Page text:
Once you have a project start checklist and the proper documentation for performing each process. You can ask your team to begin each project by following the checklist. They can complete the most tasks on the list which frees you to work on tasks that only you or an experienced project manager can complete.
An Example Project Start Checklist
This is an example of the project start checklist that our team uses. The list has been simplified and made more generic as an example that can be used by most suppliers and subcontractors.
The checklist we use has more details and specific directions for team members. I encourage you to use this as a starting point for creating your own checklist.
- Create a new project folder (we have a training video of this process so that it can be done by anyone)
- Request the baseline schedule from the General Contractor (GC)
- Request the conformed drawings from the general contractor
- Review and confirm due dates for submittal drawings
- Review the project specifications and identify any unusual or project-specific requirements
- Read the project review (kick-off) document (compiled by the estimators)
- Send in any early requests for information (RFI) as indicated by the estimators
- Review any other important bid documents from the estimate
- Generate work packages and phases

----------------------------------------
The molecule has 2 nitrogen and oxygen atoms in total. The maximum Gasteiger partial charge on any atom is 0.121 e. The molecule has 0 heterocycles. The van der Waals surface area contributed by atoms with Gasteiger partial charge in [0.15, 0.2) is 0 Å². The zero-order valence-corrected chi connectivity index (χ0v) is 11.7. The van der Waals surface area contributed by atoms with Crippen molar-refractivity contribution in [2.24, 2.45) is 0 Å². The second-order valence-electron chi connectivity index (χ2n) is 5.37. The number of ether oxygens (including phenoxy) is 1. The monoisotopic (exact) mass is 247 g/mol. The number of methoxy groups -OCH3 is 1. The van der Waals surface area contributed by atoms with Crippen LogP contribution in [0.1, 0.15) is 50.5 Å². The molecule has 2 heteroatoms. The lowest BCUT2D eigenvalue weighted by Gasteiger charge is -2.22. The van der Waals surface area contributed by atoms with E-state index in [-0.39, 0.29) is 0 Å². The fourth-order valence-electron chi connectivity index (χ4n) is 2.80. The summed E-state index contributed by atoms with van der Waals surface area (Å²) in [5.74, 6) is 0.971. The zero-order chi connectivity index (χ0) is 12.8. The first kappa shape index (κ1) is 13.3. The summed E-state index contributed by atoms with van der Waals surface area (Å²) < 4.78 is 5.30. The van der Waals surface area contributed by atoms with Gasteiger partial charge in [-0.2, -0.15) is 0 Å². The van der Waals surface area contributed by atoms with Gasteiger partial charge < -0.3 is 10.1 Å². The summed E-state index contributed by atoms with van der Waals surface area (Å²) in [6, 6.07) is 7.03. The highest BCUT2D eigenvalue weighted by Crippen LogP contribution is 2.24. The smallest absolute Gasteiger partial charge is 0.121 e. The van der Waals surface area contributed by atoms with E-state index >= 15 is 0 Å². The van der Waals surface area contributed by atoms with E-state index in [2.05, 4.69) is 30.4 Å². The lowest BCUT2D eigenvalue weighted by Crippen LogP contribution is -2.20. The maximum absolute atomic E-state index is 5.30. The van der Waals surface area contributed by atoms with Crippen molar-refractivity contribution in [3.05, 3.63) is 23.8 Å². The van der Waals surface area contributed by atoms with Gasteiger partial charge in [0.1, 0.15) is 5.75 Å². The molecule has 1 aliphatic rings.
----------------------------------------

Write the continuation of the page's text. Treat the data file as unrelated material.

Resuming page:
- Enter work packages and budgets into the project management software
- Assign work packages to the detailer(s)
- Enter work packages into the submittal log
- Issue purchase orders for buyout items
- Submit any required welder certifications
- Review and confirm inspection requirements
- Create the schedule of values (SOV)
If you want to include a greater level of detail and accountability in your checklists, consider assigning each task to a specific person or role within the company, along with an expected completion timeline. As an example, the “create a new project folder” task can be assigned to be completed by the project administrator role within 24 hours of project kick-off.
In your company, it may make sense to create a Responsibility Assignment Matrix (RACI Matrix) as a separate document to help manage who is responsible for what processes.
Full Kit – Advice from a Manufacturing Executive
(This is some advice from a friend that is an executive at a manufacturing company.)
The concept of achieving “full kit” (have all the necessary info and resources assigned) before we start a project is derived from the project management body of knowledge of the Theory of Constraints (TOC), first introduced by Eliyahu Goldratt in his book The Goal. The simple, and powerful, concept that we should not start a project unless we are “full kit” to avoid having to start and stop which causes project delays and waste of resources.
An early project start rarely coincides with an early finish.
It is more important that you finish a project rapidly than that you start quickly. It can be more important that you do not start too soon before you have gathered all of the necessary resources and achieved full kit.
Adhering to a project start checklist forces discipline to ensure you are fully prepared with all technical documents, work packages, materials, and other resources needed to complete the project once started.
Related Posts about Checklists
- Why You Should Use a Project Start Checklist
- The Checklist Manifesto by Atul Gawande Summary
- Onboarding Checklist (Includes Free Template)
- RFI Checklist and Template
Please visit my project management page for more articles and tips on managing projects.